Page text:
Nigeria records 1,701,519 rights violations, children worse hit

The National Human Rights Commission has disclosed that it received 1,701,519 complaints about rights violations in 2021 through avenues including the protection departments of its headquarters, and state offices.

According to the commission, the figure was higher than the 1,287,280 complaints received in 2020 and the highest so far since its establishment in 1995.

This was disclosed in its statutory report presented at the Annual General Conference of the Nigerian Bar Association in Lagos recently.

The information was made available to newsmen on Wednesday by the NHRC Executive Secretary, Anthony Ojukwu.

Giving reasons for the spike in complaints, the NHRC fingered the reduction in the new infection rate of the coronavirus pandemic which led to the relaxation of the lockdown and movement restrictions, enabling more people to reach the Commission with their complaints.

The NHRC also said the increased use of social media, the insecurity in the country and increasing awareness of human rights and knowledge of the avenues to claim those rights contributed to the spike.

The issues that dominated the attention and focus of the Commission throughout the country in 2021 were SGBV (rape and domestic violence); women and gender rights (child custody, denial of access to children); child rights (right to survival and development, child abandonment); judiciary, rule of law and access to justice; quality of life; and freedom from discrimination.

The report said, “Child rights issues topped the list with 367,440 complaints, while women and gender issues followed with 287,240 complaints. These high figures may be attributable to rising poverty and unemployment occasioned by COVID-19 economic fallouts, which have taken a heavy toll on family life and the erosion of family values. The lowest figures were recorded for rights of the aged (1,880) followed at a far distance by Niger Delta and Environment cases (14,360).”

According to the report, in the first quarter of the year, 341,997 complaints were received by the Commission while the second quarter recorded 464,800, the highest number of complaints per quarter. A drop to 440,800 was recorded in the third quarter but rose slightly to 453,760 complaints, being the second highest per quarter.

The states with the most complaints include Rivers (202,040), Kaduna (177,920), Delta (163,360), Imo (136,120), Niger (109,560), Ebonyi (100,400), Lagos (88,720), Sokoto (77,280), Bauchi (69,600), and Kwara (52,680).

Those with the lowest complaints include Osun (5,320), Abuja (6,600), Ogun (7,480), Borno (7,960), Yobe (8,760), Ekiti (8,840), Benue (9,000), Nasarawa (9,000), Anambra (10,480), and Kebbi (10,920).

The states with the highest complaints on SGBV include Rivers (18,678), Imo (12,584), Delta (15,102), Niger (10,128), Ebonyi (9,282), Lagos (8,202), Sokoto (7,144), Bauchi (6,434), Abuja (5,846), and Abia (4,911).

The states with the lowest complaints on SGBV include Osun (492), Abuja (610), Ogun (692), Borno (736), Yobe (810), Ekiti (817), Benue (832), Nasarawa (832), Anambra (969), and Kebbi (1,010).

On Child Rights, Rivers topped with 43,669 complaints, Kaduna (38,456), Delta (35,309), Imo (29,421), Niger (23,680), Lagos ( 19,176), Sokoto (16,703), Bauchi (15,043), Abia (11,481), and Kwara (11,386).

The states below the list include Osun (1,150), Abuja (1,427), Ogun (1,617), Borno (1,720), Yobe (1,893), Ekiti (1,911), Benue (1,945), Nasarawa (1,945), Anambra (2,265), and Kebbi (2,360).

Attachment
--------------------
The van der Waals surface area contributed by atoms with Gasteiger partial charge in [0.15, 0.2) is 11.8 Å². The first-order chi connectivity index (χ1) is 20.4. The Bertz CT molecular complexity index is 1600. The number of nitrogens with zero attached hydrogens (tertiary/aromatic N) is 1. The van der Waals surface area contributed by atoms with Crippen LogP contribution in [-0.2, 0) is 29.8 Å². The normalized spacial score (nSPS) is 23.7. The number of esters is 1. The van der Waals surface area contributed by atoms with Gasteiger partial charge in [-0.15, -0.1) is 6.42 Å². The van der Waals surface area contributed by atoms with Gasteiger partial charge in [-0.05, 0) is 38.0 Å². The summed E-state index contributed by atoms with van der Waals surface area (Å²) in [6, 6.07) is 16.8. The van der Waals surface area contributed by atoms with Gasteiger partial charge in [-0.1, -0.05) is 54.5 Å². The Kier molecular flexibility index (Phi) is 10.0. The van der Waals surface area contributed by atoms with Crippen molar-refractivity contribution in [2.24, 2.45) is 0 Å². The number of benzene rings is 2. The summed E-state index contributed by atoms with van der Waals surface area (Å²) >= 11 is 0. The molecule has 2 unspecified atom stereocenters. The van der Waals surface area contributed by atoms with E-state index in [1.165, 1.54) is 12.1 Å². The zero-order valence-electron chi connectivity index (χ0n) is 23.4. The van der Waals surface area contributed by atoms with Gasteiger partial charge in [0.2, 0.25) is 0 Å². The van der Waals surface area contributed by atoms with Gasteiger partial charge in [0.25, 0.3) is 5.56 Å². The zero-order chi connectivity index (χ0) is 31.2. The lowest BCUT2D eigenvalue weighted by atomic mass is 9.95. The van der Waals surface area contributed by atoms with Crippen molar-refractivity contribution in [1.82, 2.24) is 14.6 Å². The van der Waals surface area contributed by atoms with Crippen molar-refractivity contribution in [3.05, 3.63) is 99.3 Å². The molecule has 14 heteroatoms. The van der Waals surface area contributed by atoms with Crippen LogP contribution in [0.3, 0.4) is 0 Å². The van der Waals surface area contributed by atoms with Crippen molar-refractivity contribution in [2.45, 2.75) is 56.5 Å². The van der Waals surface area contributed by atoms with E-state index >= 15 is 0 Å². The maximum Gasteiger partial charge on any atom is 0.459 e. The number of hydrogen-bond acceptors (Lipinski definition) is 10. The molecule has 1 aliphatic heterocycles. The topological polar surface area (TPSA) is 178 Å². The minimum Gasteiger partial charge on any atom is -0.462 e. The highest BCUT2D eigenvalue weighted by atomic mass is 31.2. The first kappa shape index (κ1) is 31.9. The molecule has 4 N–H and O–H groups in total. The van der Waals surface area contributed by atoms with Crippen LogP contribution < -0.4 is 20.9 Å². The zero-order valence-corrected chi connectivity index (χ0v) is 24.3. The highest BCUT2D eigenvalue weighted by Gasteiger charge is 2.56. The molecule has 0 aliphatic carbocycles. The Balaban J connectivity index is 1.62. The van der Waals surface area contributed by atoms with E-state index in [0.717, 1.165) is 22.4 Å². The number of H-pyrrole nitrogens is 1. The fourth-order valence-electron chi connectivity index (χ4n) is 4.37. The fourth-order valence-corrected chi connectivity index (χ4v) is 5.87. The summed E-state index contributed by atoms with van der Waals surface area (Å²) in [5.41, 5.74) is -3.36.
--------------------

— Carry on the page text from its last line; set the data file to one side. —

The Commission said the lodged complaints were subjected to the rules of admissibility and Rule 72 of the Commission’s STORP which provides a process for determining admissibility or eligibility of complaints.

“Consequently, out of the 1,701,519 complaints received in 2021, a total of 1,697,777 were found admissible, while 3,742 were inadmissible,” the Commission said.

In the first quarter of 2021, 340,844 were admissible while 1,153 were inadmissible. In the second quarter, 463,385 were admissible while 1,415 were inadmissible. 440,320 were admissible in the third quarter while 642 were inadmissible. The fourth quarter had 453,228 admissible and 532 inadmissible complaints.

By the end of the year under review,1,187,079 out of the 1,701,357 complaints received in all the 36 states of the Federation and Abuja (Headquarters and the AMO), representing 69.8 per cent, had been investigated and concluded in line with the STORP of the Commission.

“The remaining 514,440 (30.2 per cent) complaints, although not concluded, were ongoing and at various stages of investigation and mediation as of 31st December 2021,” NHRC said.

The Commission said that in 1996 when it began operations, it received only 41 complaints which had been rising steadily, albeit, with fluctuations.

As of December 31, 2021, the aggregate number of complaints received by the Commission from 1996 to 2021 amounts to 8,122,674.

Of the 8,122,674 complaints, 7,841,561 were admissible, 122,649 inadmissible while 4,696,573 were concluded and 3,148,732 still pending.

On complaints pending before courts, the Commission said, “The Legal Services and Enforcement Department of the Commission in complementing the activities of the Commission within the year under review had either appeared in court in defence of the Commission or formed out some cases on probono basis. Due to fund constraints, the Commission can only collaborate with friends of the Commission like the Nigerian Bar Association to firm out cases on probono, whereby only filing fees and other administrative costs are given to lawyers to defend cases for the Commission in court.”

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